When someone dies, you will often hear people refer to the need to obtain ‘probate’. Of course, whilst it is a topic many of us would prefer not to discuss, it is important that you have some understanding of this area. But what is probate? What does it do? And is it really a requirement? In this article, we will address these questions.

What is probate?

A grant of probate is essentially a ‘certificate’ granted by the Supreme Court. It certifies that a deceased’s will has been proved as valid. It is used as authority by executors to allow them to freely administer, collect and protect the deceased’s estate.

Different types of probate

Probate may be granted in either solemn form or in common form.

A grant in common form is made when the validity of the will is not contested. It is granted by the Registrar of the Supreme Court, and does not require any oral evidence. It is done by an application for probate and other verifying documents.

If the executor has some doubt as to the validity of the will, or thinks that it may be opposed, then the executor must seek a grant of probate in solemn form. This requires Court proceedings. The Court will hear evidence, and parties may be examined and cross-examined. A grant in solemn form has the effect of a judgement and binds all parties. This kind of probate is less common than a grant in common form.

A probate may be complicated if a person (who has a material interest in the estate) lodges a ‘caveat’ with the Supreme Court. A person would lodge a caveat if they wished to prevent the estate being dealt with in a particular way, and require that an application for probate be made in solemn form. This then forces a judicial hearing.

What happens if there is no will?

When a person dies leaving no will, they are said to have died ‘intestate’. In such cases, legislation in South Australia dictates how the deceased’s estate will be distributed. Probate is not required in these cases.

However, it may be necessary to make an application for ‘letters of administration’.

Letters of administration essentially play the same role as probate, in the sense that it grants authority to a person to distribute the estate. There are a class of people who are able to apply to be an administrator of a deceased estate, including the deceased’s immediate family. As will be described later in this article, letters of administrations will not always be required if a person dies without a will.


Probate cannot be granted any earlier than 28 days after someone dies. A grant in common form will usually be made within two to six weeks of the application being lodged. A grant in solemn form can take much longer, depending on what evidence is required by the court.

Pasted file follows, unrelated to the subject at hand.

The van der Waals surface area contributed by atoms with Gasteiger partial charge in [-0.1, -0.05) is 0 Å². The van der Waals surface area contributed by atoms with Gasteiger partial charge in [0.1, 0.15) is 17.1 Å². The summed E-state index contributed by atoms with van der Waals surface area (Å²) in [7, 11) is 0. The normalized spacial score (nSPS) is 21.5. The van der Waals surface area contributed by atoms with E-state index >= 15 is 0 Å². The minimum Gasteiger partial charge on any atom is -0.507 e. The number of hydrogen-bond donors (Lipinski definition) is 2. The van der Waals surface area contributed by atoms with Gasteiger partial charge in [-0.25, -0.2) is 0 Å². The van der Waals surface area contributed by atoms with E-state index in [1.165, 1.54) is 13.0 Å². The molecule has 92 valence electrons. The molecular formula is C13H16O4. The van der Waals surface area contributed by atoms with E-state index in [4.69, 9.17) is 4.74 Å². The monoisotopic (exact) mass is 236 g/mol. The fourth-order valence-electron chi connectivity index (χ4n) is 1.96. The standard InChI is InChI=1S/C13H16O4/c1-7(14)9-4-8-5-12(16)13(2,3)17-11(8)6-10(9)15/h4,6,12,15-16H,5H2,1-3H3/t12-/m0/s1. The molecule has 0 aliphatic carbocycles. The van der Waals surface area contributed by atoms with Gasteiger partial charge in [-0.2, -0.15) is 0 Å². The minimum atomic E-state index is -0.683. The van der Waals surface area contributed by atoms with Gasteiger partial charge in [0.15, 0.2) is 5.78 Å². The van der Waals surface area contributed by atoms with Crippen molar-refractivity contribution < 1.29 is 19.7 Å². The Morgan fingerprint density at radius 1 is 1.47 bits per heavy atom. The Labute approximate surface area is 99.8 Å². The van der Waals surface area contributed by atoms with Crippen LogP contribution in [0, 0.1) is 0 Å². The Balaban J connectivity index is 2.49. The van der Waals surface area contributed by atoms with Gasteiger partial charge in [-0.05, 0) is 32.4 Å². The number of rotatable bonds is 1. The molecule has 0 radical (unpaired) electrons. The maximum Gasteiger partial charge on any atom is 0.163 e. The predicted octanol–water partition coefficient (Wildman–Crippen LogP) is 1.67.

The application will usually be made by the executor or executors, and the costs covered by the estate. If the executor named in the deceased’s will fails to apply for any grant within four months of the person’s death, other interested parties can apply to act as the executor.

When probate is not necessary

In South Australia, it is sometimes unnecessary to apply for probate.

Some financial institutions will release funds from bank accounts or other investments to spouses and children without probate. Generally, this would simply require the production of the will and a death certificate.

Further, all monies in a joint account go directly to the surviving owner and do not form part of the estate. Similarly, if land owned by the deceased was held as joint tenants with another party, this land can be transferred to the surviving party with a simple application to the Lands Titles Office. No probate is required.

However, probate will be required if any land was held by the deceased not as joint tenants.

In South Australia a grant of probate is not required to change the name on the registration of a motor vehicle. All that is required is a transfer of ownership form and a declaration stating that the vehicle is being transferred in accordance with the deceased’s will.


To summarise, a grant of probate (or letters of administration) is a certificate from the Supreme Court that gives authority to the executor or administrator to deal with a person’s estate after they die. Essentially, it provides conclusive evidence to government bodies and financial institutions that the deceased has died has left a valid will, and has appointed someone to distribute their estate accordingly.

The circumstances of each case will need to be considered before an application of probate or letters of administrations is made. If the estate can be distributed without the need for probate or letters of administration, then significant costs will be saved in the process. It is therefore necessary to review the assets of the deceased’s estate, and from that determine what the best course of action is.

If you have any queries regarding probate, or you wish to discuss your particular circumstances, please contact Ben Wilson.

This article is based on the law as it applies in South Australia. It provides general comments only, and does not constitute specific legal advice. As always, you should seek specific advice in respect of your particular circumstances.